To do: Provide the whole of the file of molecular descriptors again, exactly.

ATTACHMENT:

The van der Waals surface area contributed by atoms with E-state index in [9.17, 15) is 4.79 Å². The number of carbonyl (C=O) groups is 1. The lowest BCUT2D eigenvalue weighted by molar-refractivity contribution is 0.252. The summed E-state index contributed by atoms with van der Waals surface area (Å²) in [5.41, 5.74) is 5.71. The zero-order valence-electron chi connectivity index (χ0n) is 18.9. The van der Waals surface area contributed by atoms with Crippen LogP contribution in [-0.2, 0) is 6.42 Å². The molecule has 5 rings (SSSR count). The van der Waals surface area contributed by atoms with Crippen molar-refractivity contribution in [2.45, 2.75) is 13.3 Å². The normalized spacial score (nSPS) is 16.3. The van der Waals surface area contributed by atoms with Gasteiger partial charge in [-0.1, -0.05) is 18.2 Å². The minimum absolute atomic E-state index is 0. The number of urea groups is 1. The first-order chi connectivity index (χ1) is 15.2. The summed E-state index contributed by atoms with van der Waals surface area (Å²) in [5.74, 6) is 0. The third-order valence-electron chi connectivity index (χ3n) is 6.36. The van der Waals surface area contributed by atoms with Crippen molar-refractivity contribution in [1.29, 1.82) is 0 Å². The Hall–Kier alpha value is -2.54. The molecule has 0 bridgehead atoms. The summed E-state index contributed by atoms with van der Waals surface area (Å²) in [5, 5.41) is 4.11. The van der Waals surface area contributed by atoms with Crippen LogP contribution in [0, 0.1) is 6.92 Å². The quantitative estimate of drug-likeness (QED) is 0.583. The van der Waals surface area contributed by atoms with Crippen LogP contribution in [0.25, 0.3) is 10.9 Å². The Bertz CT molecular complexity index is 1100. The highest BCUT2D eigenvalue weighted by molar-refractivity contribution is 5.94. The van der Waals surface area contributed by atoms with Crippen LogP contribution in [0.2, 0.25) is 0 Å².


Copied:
The van der Waals surface area contributed by atoms with E-state index in [9.17, 15) is 4.79 Å². The number of carbonyl (C=O) groups is 1. The lowest BCUT2D eigenvalue weighted by molar-refractivity contribution is 0.252. The summed E-state index contributed by atoms with van der Waals surface area (Å²) in [5.41, 5.74) is 5.71. The zero-order valence-electron chi connectivity index (χ0n) is 18.9. The van der Waals surface area contributed by atoms with Crippen LogP contribution in [-0.2, 0) is 6.42 Å². The molecule has 5 rings (SSSR count). The van der Waals surface area contributed by atoms with Crippen molar-refractivity contribution in [2.45, 2.75) is 13.3 Å². The normalized spacial score (nSPS) is 16.3. The van der Waals surface area contributed by atoms with Gasteiger partial charge in [-0.1, -0.05) is 18.2 Å². The minimum absolute atomic E-state index is 0. The number of urea groups is 1. The first-order chi connectivity index (χ1) is 15.2. The summed E-state index contributed by atoms with van der Waals surface area (Å²) in [5.74, 6) is 0. The third-order valence-electron chi connectivity index (χ3n) is 6.36. The van der Waals surface area contributed by atoms with Crippen molar-refractivity contribution in [1.29, 1.82) is 0 Å². The Hall–Kier alpha value is -2.54. The molecule has 0 bridgehead atoms. The summed E-state index contributed by atoms with van der Waals surface area (Å²) in [5, 5.41) is 4.11. The van der Waals surface area contributed by atoms with Crippen LogP contribution in [0, 0.1) is 6.92 Å². The quantitative estimate of drug-likeness (QED) is 0.583. The van der Waals surface area contributed by atoms with Crippen LogP contribution in [0.25, 0.3) is 10.9 Å². The Bertz CT molecular complexity index is 1100. The highest BCUT2D eigenvalue weighted by molar-refractivity contribution is 5.94. The van der Waals surface area contributed by atoms with Crippen LogP contribution in [0.2, 0.25) is 0 Å².